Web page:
An avid reader of all genres, Lisa crossed over to the publishing side of the industry in 1997. She’s currently the Managing Editor at Shadow Mountain. Lisa loves movies, sunsets, spending time with her family, trips to Disneyland, and vanilla ice cream topped with fresh raspberries. She lives in Utah, with her husband, Tracy. She is the author of the Hourglass Door trilogy and After Hello.

So, Lisa – When is a Purple Unicorn more than just a silly mythical creature?

***

one horn

 

I’ve been working in the publishing industry since 1997, and I’ve seen a lot of books cross my desk. I’ve even written a few books of my own. But I haven’t ever really edited an anthology quite like ONE HORN TO RULE THEM ALL. I mean—purple unicorns? Really?

Yes, really.

The genesis of the collection came about from the Superstars Writing Seminar. I was attending for the first time, and I was both impressed and amused by the fact that a purple unicorn was the example used to illustrate how to be a professional author. The idea was that if an editor asks you for a story about a purple unicorn, you better deliver a story about a purple unicorn.

As the conversation continued, I made a comment on the Superstars Facebook page about how now I kinda wanted to write a purple unicorn story. Enough people agreed with me and responded with title suggestions and more pictures of unicorns than I imagined existed. (Though, hello, Internet, so perhaps I shouldn’t have been surprised.)

The idea stuck with me, though, long after the seminar ended, and one day I emailed Kevin J. Anderson (cofounder of Superstars) and said, “This might be the stupidest idea ever—or the most brilliant.”

Together we hammered out a plan that would result in a collection of twenty stories about purple unicorns. I said I would donate my time to edit the anthology (including reviewing all the stories and editing them) if WordFire Press would publish it, and all sales of the book would benefit a scholarship fund for someone to attend next year’s Superstars.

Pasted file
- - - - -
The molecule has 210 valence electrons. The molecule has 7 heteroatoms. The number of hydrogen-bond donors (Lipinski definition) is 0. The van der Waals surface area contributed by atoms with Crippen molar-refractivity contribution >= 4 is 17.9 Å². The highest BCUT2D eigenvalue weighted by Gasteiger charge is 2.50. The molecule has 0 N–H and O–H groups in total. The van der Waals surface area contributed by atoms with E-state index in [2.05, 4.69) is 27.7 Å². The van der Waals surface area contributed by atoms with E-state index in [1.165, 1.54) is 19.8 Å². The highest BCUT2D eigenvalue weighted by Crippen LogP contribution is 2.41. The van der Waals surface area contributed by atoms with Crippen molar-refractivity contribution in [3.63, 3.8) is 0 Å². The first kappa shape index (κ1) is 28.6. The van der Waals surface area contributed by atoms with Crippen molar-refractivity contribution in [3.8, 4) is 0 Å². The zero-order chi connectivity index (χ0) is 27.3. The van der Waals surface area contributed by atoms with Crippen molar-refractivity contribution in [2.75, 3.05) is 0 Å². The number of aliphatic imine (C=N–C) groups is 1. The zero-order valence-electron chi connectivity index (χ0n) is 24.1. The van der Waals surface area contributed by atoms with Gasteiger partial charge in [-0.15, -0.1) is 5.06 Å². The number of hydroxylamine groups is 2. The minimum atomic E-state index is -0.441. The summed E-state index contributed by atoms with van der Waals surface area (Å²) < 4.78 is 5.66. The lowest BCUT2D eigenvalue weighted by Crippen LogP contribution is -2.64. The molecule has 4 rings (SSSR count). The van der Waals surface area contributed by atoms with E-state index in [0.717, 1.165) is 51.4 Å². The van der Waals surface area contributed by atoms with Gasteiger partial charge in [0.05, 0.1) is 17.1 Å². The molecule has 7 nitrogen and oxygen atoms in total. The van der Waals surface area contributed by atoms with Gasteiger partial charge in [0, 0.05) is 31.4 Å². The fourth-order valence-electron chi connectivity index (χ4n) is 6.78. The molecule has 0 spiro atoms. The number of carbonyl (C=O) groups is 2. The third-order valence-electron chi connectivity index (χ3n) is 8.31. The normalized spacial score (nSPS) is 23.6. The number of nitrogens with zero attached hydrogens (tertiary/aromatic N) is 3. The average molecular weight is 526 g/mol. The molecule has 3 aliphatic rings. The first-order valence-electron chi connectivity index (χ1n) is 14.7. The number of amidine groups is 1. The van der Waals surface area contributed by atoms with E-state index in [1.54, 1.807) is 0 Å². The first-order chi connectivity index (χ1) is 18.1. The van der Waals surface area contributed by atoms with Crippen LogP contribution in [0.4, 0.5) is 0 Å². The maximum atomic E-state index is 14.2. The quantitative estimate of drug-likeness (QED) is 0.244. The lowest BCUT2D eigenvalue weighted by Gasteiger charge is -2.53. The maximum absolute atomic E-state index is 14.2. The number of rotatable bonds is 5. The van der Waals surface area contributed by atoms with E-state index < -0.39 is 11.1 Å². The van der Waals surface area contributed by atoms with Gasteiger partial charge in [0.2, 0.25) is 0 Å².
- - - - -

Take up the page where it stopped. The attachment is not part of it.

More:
I’ll be honest. It’s not like I had a lot of time to edit a 100K-word anthology in July. I had a novella of my own to finish writing, plus a Con to attend, plus helping my husband shoot his short film, not to mention all the work that comes with my full-time job as Managing Editor of Shadow Mountain Publishing. And yet…

I wanted to work on the project. I had such an amazing time at the Superstars seminar, and it was such a rich and fulfilling weekend that I wanted other people to enjoy the same thing. Plus, I had made dear friends with the other Superstars attendees, and I wanted to read the stories they would write.

So, as an editor, I asked for unicorn stories. And, as professionals, the Superstar authors delivered.

And oh, the stories they wrote! Some were funny, some were sad. I read stories about detectives and mobsters and fairies and moms and zookeepers and veterans. I traveled to distant planets, to Fairyland, to a Comic-Con.

It has been a joy and a privilege to work on this anthology. The stories are amazing, and best of all, with each book sold, we get that much closer to bringing even more aspiring authors into the Superstars Tribe as we help each other make the leap from amateur to professional.

Being a writer can be a crazy career choice. Publishing can be heartless. It’s a crazy world out there, kids. Best find yourself a Tribe—and bring a unicorn with you if at all possible.

***

 Thank you, Lisa. Purple Unicorns are everywhere. Pets and RenFest 8.14 004

She picked some amazing stories for the anthology. Kevin J. Anderson and the entire WordFire gang will be at Salt Lake ComicCon starting on September 4. Stop by the WordFire Booth to say “hi” and maybe help us fund the Superstars scholarship. If you buy a copy of One Horn To Rule Them All at the Wordfire booth I bet you can get several of the authors to autograph it. The book sells for $14.95 in paperback and $4.99 in E-reader formats:

If you (like me) aren’t able to attend the Salt Lake ComicCon this time, you can find Purple Unicorns here:

Kobo: http://store.kobobooks.com/en-US/ebook/one-horn-to-rule-them-all

(Kobo like Shadow Mountain is a Superstars Sponsor so if we can send love/ sales its way, that would be wonderful).

Amazon: One Horn

Barnes & Noble: One Horn To Rule Them All.